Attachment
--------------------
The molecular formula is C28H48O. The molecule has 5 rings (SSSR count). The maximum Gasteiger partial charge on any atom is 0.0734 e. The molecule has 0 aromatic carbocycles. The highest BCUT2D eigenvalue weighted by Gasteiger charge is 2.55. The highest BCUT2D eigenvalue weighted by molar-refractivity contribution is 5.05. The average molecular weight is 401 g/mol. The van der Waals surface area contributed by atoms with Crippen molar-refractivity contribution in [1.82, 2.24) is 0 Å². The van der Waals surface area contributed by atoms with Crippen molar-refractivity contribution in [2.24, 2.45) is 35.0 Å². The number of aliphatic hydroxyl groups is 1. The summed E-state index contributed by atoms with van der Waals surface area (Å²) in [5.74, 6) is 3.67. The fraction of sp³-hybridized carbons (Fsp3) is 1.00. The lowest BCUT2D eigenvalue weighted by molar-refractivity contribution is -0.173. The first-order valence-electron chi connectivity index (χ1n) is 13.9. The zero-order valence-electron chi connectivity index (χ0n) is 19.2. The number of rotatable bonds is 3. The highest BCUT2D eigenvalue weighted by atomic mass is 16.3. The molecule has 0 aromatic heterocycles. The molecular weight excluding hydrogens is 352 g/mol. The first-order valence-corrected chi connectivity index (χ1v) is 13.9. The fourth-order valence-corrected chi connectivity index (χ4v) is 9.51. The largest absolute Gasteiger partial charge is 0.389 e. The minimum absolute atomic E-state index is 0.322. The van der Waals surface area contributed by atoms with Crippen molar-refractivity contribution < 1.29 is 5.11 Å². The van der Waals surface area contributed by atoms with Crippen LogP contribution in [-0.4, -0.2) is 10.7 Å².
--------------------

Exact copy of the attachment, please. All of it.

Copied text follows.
The molecular formula is C28H48O. The molecule has 5 rings (SSSR count). The maximum Gasteiger partial charge on any atom is 0.0734 e. The molecule has 0 aromatic carbocycles. The highest BCUT2D eigenvalue weighted by Gasteiger charge is 2.55. The highest BCUT2D eigenvalue weighted by molar-refractivity contribution is 5.05. The average molecular weight is 401 g/mol. The van der Waals surface area contributed by atoms with Crippen molar-refractivity contribution in [1.82, 2.24) is 0 Å². The van der Waals surface area contributed by atoms with Crippen molar-refractivity contribution in [2.24, 2.45) is 35.0 Å². The number of aliphatic hydroxyl groups is 1. The summed E-state index contributed by atoms with van der Waals surface area (Å²) in [5.74, 6) is 3.67. The fraction of sp³-hybridized carbons (Fsp3) is 1.00. The lowest BCUT2D eigenvalue weighted by molar-refractivity contribution is -0.173. The first-order valence-electron chi connectivity index (χ1n) is 13.9. The zero-order valence-electron chi connectivity index (χ0n) is 19.2. The number of rotatable bonds is 3. The highest BCUT2D eigenvalue weighted by atomic mass is 16.3. The molecule has 0 aromatic heterocycles. The molecular weight excluding hydrogens is 352 g/mol. The first-order valence-corrected chi connectivity index (χ1v) is 13.9. The fourth-order valence-corrected chi connectivity index (χ4v) is 9.51. The largest absolute Gasteiger partial charge is 0.389 e. The minimum absolute atomic E-state index is 0.322. The van der Waals surface area contributed by atoms with Crippen molar-refractivity contribution < 1.29 is 5.11 Å². The van der Waals surface area contributed by atoms with Crippen LogP contribution in [-0.4, -0.2) is 10.7 Å².